Whichever hero you choose, their controls are the same and most of their moves are similar. Pressing both the attack and jump buttons will cause your hero to shoot a projectile, which can be done on the ground or while jumping. This is where Captain America plays a little differently than the others. Iron Man shoots a repulsor blast, Hawkeye shoots an arrow, and Vision shoots a laser beam from his forehead gem. Their shots can only hit individual enemies. However, Captain America throws his shield when you do this, which passes through enemies and hits them on the way back as well. The drawback is, he can’t move until he gets his shield back, so he becomes vulnerable to attacks.
Another difference between the heroes involve jumping attacks. When you press the attack button before reaching less than half the maximum jump height, all four heroes do a dropping attack. Beyond the midpoint of the jump, Cap and Hawkeye do a flying kick. Meanwhile, Iron Man and Vision shoot their projectiles downward. Each move has it’s own advantages and disadvantages. The best choice will depend on your preferred playstyle.
Finally, holding the attack button does a defensive move. Cap blocks with his shield, Iron Man uses an energy shield, and Hawkeye blocks with his bow. Meanwhile, Vision turns intangible. These defensive moves only work against enemy projectiles and Vision’s move works even when he is attacked from behind.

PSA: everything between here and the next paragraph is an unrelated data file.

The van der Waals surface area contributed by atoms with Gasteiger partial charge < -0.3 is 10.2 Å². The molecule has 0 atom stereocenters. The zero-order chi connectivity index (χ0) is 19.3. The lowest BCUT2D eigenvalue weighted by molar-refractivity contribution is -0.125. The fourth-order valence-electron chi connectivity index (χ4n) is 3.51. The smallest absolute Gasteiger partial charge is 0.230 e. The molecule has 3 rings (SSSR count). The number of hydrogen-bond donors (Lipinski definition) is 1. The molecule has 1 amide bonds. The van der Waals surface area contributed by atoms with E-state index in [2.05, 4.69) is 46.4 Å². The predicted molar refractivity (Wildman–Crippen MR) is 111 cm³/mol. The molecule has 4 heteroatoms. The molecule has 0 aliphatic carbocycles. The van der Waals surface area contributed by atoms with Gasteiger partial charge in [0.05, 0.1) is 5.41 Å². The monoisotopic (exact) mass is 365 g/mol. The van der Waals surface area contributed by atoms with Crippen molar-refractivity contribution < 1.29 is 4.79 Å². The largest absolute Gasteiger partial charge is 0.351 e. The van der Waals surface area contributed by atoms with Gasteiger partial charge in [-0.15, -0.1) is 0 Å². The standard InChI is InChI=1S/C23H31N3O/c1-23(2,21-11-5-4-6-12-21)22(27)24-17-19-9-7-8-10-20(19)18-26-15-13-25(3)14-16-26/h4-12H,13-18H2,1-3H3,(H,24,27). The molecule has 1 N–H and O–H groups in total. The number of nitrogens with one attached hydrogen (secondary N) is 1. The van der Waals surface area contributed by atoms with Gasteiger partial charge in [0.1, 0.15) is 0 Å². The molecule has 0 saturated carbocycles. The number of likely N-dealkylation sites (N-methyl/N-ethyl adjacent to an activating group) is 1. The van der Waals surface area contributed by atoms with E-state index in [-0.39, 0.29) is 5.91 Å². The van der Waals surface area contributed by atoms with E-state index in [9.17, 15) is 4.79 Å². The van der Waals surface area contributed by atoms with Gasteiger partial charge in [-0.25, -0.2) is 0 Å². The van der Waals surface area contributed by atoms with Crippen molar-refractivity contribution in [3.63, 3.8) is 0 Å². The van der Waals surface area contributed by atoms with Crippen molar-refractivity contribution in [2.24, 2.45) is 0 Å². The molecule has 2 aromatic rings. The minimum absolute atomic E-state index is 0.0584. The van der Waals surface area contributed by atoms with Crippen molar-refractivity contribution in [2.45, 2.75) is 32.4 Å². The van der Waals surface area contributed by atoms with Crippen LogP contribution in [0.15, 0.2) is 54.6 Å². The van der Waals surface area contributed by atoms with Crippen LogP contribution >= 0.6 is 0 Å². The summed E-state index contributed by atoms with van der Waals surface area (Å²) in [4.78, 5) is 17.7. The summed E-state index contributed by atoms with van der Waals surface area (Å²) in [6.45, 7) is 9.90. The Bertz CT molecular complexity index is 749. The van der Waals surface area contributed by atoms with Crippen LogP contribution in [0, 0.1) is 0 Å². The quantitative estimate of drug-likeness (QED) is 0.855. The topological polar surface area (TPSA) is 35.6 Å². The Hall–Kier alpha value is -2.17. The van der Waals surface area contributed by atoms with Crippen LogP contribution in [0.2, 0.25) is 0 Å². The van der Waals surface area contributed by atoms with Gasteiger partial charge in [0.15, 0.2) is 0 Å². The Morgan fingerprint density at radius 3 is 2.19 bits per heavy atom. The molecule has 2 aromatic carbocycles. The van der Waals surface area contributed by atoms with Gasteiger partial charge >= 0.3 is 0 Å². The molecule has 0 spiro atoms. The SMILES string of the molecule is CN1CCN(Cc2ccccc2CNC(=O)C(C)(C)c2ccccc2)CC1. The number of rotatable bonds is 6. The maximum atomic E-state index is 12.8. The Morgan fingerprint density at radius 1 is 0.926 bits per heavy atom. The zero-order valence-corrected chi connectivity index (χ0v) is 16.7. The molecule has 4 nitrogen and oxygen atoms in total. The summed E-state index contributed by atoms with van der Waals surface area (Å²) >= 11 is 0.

While all four heroes play similarly, it feels like Captain America and Vision are better. Captain America’s shield helped me a lot in controlling enemy crowds (you can be fighting as many as five at once). Vision’s defensive move is also quite handy. Hawkeye felt too plain for me. And I don’t know why but, I had a lot of trouble playing as Iron Man.
Use of the Avengers Theme
Aside from the four playable characters, this game makes use of other popular Avengers heroes and villains. Quicksilver sometimes appears, bringing with him a health refill. If you’re playing as Cap or Hawkeye, Wonder Man appears just before each flying section and tosses you a Sky-Cycle. Namor shows up just before the underwater section to tell you that there’s a secret undersea base.